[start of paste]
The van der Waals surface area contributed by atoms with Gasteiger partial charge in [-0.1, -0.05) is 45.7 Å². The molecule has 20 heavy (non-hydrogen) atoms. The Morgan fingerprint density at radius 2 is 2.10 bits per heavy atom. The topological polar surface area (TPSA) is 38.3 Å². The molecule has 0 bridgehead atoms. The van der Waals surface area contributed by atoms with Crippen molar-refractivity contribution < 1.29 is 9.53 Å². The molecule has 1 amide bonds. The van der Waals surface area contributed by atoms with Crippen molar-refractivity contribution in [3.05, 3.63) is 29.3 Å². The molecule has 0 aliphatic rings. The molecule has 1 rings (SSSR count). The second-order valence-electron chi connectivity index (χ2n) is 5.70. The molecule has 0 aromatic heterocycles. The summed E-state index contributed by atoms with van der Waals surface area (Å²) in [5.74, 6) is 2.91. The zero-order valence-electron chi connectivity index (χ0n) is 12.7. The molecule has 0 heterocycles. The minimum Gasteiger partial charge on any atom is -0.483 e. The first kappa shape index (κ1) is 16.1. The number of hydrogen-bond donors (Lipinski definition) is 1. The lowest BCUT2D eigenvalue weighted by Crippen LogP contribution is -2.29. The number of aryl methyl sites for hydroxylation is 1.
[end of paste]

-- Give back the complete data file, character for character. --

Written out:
The van der Waals surface area contributed by atoms with Gasteiger partial charge in [-0.1, -0.05) is 45.7 Å². The molecule has 20 heavy (non-hydrogen) atoms. The Morgan fingerprint density at radius 2 is 2.10 bits per heavy atom. The topological polar surface area (TPSA) is 38.3 Å². The molecule has 0 bridgehead atoms. The van der Waals surface area contributed by atoms with Crippen molar-refractivity contribution < 1.29 is 9.53 Å². The molecule has 1 amide bonds. The van der Waals surface area contributed by atoms with Crippen molar-refractivity contribution in [3.05, 3.63) is 29.3 Å². The molecule has 0 aliphatic rings. The molecule has 1 rings (SSSR count). The second-order valence-electron chi connectivity index (χ2n) is 5.70. The molecule has 0 aromatic heterocycles. The summed E-state index contributed by atoms with van der Waals surface area (Å²) in [5.74, 6) is 2.91. The zero-order valence-electron chi connectivity index (χ0n) is 12.7. The molecule has 0 heterocycles. The minimum Gasteiger partial charge on any atom is -0.483 e. The first kappa shape index (κ1) is 16.1. The number of hydrogen-bond donors (Lipinski definition) is 1. The lowest BCUT2D eigenvalue weighted by Crippen LogP contribution is -2.29. The number of aryl methyl sites for hydroxylation is 1.